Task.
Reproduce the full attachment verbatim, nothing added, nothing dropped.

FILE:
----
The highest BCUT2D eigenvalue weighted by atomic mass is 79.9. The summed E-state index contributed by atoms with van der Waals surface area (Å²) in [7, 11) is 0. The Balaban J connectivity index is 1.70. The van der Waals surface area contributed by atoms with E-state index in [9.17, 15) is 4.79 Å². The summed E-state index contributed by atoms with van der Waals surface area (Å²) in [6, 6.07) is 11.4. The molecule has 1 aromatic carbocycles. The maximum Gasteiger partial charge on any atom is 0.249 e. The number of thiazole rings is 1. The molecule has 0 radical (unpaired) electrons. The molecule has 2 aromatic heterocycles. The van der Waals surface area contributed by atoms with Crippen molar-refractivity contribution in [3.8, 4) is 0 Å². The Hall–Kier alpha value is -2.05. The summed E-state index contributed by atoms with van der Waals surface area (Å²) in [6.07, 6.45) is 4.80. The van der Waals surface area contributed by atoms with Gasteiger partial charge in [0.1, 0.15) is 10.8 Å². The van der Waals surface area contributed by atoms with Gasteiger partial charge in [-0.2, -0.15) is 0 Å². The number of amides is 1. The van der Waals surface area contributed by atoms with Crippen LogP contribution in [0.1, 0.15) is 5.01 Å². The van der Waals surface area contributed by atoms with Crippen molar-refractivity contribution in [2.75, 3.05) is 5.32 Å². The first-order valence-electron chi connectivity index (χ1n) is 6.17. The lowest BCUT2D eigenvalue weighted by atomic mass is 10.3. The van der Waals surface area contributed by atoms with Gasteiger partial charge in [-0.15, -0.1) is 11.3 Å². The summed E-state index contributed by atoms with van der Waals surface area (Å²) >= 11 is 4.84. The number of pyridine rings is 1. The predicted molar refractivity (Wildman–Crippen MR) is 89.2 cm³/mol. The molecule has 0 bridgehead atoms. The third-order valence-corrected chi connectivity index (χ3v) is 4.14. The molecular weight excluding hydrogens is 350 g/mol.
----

The highest BCUT2D eigenvalue weighted by atomic mass is 79.9. The summed E-state index contributed by atoms with van der Waals surface area (Å²) in [7, 11) is 0. The Balaban J connectivity index is 1.70. The van der Waals surface area contributed by atoms with E-state index in [9.17, 15) is 4.79 Å². The summed E-state index contributed by atoms with van der Waals surface area (Å²) in [6, 6.07) is 11.4. The molecule has 1 aromatic carbocycles. The maximum Gasteiger partial charge on any atom is 0.249 e. The number of thiazole rings is 1. The molecule has 0 radical (unpaired) electrons. The molecule has 2 aromatic heterocycles. The van der Waals surface area contributed by atoms with Crippen molar-refractivity contribution in [3.8, 4) is 0 Å². The Hall–Kier alpha value is -2.05. The summed E-state index contributed by atoms with van der Waals surface area (Å²) in [6.07, 6.45) is 4.80. The van der Waals surface area contributed by atoms with Gasteiger partial charge in [0.1, 0.15) is 10.8 Å². The van der Waals surface area contributed by atoms with Gasteiger partial charge in [-0.2, -0.15) is 0 Å². The number of amides is 1. The van der Waals surface area contributed by atoms with Crippen LogP contribution in [0.1, 0.15) is 5.01 Å². The van der Waals surface area contributed by atoms with Crippen molar-refractivity contribution in [2.75, 3.05) is 5.32 Å². The first-order valence-electron chi connectivity index (χ1n) is 6.17. The lowest BCUT2D eigenvalue weighted by atomic mass is 10.3. The van der Waals surface area contributed by atoms with Gasteiger partial charge in [-0.15, -0.1) is 11.3 Å². The summed E-state index contributed by atoms with van der Waals surface area (Å²) >= 11 is 4.84. The number of pyridine rings is 1. The predicted molar refractivity (Wildman–Crippen MR) is 89.2 cm³/mol. The molecule has 0 bridgehead atoms. The third-order valence-corrected chi connectivity index (χ3v) is 4.14. The molecular weight excluding hydrogens is 350 g/mol.